For the first time, Los Angeles and the KMBA Agency, Cheryl Stone & Associates, Lula Washington Dance Theatre, Africans in America and BollypopLA, United States welcomed Dance Maloya, a sacred and forbidden slave dance of Reunion Island in.
Led by Katy Toave, Maloya was taught in various sessions throughout L.A. for the first time in October. Toave, a native of Reunion Island located in the Indian Ocean, and dancer brought the once forbidden dance across the world to keep her culture alive and share the stories told through dance and song.
Toave, 46, says her first mission is to keep the culture and dance alive. So far, she’s been to Australia, Europe, and Africa teaching her history, a history that was once banned due to its strong connection to Creole culture.
“It is the first language of my music. Maloya is not just dance, it’s a culture,” Toave who has been actively dancing and teaching for over 20 years says. Continuing, “It’s one for me.”
As a child she learned the dance in the Island’s dance school for Maloya, “it’s a traditional dance, we learn generation by generation,” she explained. While banned, Maloya could not be performed in public until the ’80s, currently, however, it was still taught throughout the community.
“We are a very little island and we have a lot of cultures. My first mission is to keep it alive, make a transmission with other generations and make a transmission all around the world so everybody knows it exists.”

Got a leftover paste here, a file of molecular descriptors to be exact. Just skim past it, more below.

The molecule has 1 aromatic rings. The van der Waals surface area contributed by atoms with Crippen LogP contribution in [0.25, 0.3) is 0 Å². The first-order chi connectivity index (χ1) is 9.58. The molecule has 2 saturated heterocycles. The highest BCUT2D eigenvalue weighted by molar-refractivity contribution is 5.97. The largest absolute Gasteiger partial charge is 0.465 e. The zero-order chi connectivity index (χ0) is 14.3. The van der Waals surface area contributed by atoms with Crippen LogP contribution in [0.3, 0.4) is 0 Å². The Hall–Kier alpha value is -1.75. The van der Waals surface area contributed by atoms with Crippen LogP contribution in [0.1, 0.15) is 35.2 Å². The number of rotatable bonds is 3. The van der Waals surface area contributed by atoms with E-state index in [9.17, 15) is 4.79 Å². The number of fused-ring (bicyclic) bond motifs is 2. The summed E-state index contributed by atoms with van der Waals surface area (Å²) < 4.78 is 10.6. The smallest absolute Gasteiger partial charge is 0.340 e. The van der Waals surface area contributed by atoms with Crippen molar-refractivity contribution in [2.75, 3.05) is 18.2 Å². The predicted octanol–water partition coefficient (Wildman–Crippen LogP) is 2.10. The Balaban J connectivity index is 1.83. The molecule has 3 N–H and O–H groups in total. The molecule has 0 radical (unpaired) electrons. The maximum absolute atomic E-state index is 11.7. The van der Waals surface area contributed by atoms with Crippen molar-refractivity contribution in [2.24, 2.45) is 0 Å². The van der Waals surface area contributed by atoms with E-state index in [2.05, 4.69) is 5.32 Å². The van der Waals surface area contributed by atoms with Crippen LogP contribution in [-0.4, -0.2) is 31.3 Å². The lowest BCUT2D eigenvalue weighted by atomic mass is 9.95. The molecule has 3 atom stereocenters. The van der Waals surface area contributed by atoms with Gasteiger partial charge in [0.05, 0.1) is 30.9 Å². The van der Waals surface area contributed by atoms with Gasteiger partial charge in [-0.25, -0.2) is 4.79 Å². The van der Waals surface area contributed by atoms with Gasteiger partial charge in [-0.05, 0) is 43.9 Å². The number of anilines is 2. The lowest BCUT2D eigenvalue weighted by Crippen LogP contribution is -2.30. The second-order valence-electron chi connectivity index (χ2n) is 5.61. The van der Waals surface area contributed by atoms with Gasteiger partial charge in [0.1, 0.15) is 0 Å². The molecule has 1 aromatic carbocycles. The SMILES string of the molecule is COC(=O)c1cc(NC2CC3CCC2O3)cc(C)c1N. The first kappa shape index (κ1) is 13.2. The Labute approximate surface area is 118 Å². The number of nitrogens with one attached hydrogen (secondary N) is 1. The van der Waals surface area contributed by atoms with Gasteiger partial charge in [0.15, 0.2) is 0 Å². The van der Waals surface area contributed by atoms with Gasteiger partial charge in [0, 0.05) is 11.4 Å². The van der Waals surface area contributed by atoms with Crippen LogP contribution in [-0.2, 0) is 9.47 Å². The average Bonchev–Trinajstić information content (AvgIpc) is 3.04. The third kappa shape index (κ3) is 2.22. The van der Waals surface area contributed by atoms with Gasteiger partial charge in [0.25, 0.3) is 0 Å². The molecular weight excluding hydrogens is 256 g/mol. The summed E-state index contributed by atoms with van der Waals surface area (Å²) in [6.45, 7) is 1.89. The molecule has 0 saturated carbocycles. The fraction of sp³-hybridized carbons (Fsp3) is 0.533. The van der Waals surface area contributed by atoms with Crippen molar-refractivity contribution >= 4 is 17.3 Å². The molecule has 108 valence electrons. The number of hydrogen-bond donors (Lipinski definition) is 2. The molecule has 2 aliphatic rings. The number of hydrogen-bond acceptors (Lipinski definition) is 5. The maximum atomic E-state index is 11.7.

As this was the first appearance in Los Angeles and the first-ever in the United States, Toave taught over 10 classes to both adults and kids. Responses to the class were full of excitement as many showed up and made a full connection to the dance and history.
“It’s the biggest market we can touch with our culture, I think if we can introduce this while we are here, we can win something for my country,” Toave says of traveling to the U.S. for the first time, which she says she wants to make a return “as many times as possible,” with a laugh.
A woman of many skills, Toave can dance, play percussion and sing the songs of Maloya. In Reunion Island, she has a band, Simangavole, which is an all-woman band that travels the world performing. As a performer, she always holds workshops before performing to teach the dance and culture.
As the dance was once forbidden, Toave takes pride in her efforts to implement Maloya. “Now we try to incorporate [Maloya] into education,” adding the second aspect of her mission is to, “formalize the teaching of Maloya.”
In the future, Katy Toave and her team are looking for ways to share the history, culture, and dance across the world while keeping the ownership within the Black culture.
To learn more about Katy Toave and Maloya visit https://www.kmbacreative.com/dance-maloya-usa.